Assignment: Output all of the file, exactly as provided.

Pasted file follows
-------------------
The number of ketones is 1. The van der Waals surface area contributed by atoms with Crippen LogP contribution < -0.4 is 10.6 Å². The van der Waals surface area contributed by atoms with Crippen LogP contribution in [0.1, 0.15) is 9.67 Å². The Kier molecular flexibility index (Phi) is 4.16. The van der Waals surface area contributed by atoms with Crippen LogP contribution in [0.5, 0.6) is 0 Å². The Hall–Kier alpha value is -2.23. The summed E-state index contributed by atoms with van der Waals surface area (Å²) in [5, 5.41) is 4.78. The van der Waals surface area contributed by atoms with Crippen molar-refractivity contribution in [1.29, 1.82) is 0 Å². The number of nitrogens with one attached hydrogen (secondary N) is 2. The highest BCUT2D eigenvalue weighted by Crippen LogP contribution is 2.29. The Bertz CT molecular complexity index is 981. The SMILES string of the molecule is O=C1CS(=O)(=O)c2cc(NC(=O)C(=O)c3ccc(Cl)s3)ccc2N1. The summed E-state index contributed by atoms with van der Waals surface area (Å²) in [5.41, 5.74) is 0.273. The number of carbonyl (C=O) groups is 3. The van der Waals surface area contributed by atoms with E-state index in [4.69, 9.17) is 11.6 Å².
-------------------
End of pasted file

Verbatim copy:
The number of ketones is 1. The van der Waals surface area contributed by atoms with Crippen LogP contribution < -0.4 is 10.6 Å². The van der Waals surface area contributed by atoms with Crippen LogP contribution in [0.1, 0.15) is 9.67 Å². The Kier molecular flexibility index (Phi) is 4.16. The van der Waals surface area contributed by atoms with Crippen LogP contribution in [0.5, 0.6) is 0 Å². The Hall–Kier alpha value is -2.23. The summed E-state index contributed by atoms with van der Waals surface area (Å²) in [5, 5.41) is 4.78. The van der Waals surface area contributed by atoms with Crippen molar-refractivity contribution in [1.29, 1.82) is 0 Å². The number of nitrogens with one attached hydrogen (secondary N) is 2. The highest BCUT2D eigenvalue weighted by Crippen LogP contribution is 2.29. The Bertz CT molecular complexity index is 981. The SMILES string of the molecule is O=C1CS(=O)(=O)c2cc(NC(=O)C(=O)c3ccc(Cl)s3)ccc2N1. The summed E-state index contributed by atoms with van der Waals surface area (Å²) in [5.41, 5.74) is 0.273. The number of carbonyl (C=O) groups is 3. The van der Waals surface area contributed by atoms with E-state index in [4.69, 9.17) is 11.6 Å².